What you have described here is a situation where the owner breached yet you want to sue the agent. On what basis? To collect money from someone, you must be able to show how/why that person owes you the money.
Before you file a complaint that potentially causes you to lose your right to recover, you should consult with an attorney regarding how to best proceed.
I hope this information helps answer your question(s).
~ Kem Eyo
The above answer is a general explanation of legal rights and procedures. It does not constitute legal advice. Nor does it establish an attorney-client relationship between the individual posting the question and the attorney providing the answer.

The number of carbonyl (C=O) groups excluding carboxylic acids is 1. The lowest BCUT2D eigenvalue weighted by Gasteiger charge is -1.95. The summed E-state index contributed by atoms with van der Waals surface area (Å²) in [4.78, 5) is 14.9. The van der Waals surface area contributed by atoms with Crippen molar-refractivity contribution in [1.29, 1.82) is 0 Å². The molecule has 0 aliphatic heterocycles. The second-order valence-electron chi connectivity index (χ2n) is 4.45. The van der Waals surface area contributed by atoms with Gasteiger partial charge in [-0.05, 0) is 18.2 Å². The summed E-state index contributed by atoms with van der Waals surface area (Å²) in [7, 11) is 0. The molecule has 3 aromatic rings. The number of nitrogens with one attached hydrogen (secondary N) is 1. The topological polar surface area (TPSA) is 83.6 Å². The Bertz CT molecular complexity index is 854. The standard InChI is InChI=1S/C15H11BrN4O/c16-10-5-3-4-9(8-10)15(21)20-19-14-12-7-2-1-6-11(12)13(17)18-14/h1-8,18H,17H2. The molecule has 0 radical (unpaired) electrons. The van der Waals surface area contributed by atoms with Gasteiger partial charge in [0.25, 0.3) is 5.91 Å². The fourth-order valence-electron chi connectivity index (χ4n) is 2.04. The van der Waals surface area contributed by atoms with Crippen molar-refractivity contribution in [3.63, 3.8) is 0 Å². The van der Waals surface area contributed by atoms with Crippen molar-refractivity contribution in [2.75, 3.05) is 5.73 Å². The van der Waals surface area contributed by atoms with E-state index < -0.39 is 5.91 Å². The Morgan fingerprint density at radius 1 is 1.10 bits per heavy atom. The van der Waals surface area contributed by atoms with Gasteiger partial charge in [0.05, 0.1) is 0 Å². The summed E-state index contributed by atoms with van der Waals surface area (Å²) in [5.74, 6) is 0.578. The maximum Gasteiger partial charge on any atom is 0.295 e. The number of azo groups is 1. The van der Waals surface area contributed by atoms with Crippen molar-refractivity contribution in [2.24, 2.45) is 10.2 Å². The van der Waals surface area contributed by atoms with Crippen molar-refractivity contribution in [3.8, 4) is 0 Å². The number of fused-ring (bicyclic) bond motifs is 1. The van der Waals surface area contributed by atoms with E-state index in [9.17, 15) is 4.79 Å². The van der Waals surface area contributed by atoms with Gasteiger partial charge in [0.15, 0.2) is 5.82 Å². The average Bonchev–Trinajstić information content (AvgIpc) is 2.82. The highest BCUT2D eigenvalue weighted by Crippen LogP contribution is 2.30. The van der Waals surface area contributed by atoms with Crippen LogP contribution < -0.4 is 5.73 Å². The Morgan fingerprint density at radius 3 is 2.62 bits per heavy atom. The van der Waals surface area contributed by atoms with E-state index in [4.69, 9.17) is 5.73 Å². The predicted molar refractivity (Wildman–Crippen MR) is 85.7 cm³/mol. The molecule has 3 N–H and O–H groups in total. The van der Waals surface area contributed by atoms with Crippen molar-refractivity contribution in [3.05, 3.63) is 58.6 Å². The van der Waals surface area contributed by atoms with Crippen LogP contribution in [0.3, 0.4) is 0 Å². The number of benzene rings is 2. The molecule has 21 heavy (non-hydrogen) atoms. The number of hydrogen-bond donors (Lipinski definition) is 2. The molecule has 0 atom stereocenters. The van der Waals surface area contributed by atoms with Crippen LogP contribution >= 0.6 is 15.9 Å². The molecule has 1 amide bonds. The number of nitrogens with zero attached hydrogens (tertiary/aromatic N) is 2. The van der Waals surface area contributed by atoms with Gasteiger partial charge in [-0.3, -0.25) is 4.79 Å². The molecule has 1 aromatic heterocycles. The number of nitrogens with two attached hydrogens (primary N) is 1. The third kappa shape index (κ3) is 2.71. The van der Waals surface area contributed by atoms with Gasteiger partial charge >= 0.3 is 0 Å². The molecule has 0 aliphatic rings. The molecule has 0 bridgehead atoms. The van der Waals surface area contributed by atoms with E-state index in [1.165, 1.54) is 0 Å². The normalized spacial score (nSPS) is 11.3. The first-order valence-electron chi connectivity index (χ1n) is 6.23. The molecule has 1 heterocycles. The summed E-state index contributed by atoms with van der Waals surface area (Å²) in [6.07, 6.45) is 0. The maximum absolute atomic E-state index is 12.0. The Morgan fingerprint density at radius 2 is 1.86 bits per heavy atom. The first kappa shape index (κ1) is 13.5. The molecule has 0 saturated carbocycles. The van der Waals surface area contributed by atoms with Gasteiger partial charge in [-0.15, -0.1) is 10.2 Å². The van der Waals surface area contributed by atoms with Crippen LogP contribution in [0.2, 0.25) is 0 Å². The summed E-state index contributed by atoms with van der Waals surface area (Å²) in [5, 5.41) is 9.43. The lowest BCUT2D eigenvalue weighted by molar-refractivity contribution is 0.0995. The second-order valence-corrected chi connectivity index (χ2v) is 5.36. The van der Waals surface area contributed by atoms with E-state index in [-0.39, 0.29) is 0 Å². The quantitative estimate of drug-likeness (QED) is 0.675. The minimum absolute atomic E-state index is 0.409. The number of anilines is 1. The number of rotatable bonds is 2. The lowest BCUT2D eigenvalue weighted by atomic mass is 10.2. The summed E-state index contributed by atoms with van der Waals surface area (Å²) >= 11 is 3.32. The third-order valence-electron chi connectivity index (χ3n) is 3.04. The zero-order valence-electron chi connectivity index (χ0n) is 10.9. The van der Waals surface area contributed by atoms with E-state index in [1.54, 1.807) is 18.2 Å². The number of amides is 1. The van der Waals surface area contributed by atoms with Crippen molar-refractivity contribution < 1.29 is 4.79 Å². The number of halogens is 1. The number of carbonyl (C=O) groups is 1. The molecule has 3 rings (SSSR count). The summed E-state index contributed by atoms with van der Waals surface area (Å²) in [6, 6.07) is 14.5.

Depending in your contract, the entity or person holding the earnest money is in a fiduciary capacity and cannot release the funds without a fully executed termination and release statement. If one part refuses to sign, there is a dispute and the holder of the funds cannot pick who gets it. The holder of the earnest money can interplead the earnest money into court and each party can make a claim to the court. Unfortunately, with the amount being small, most of it may go to court costs and perhaps attorney fees.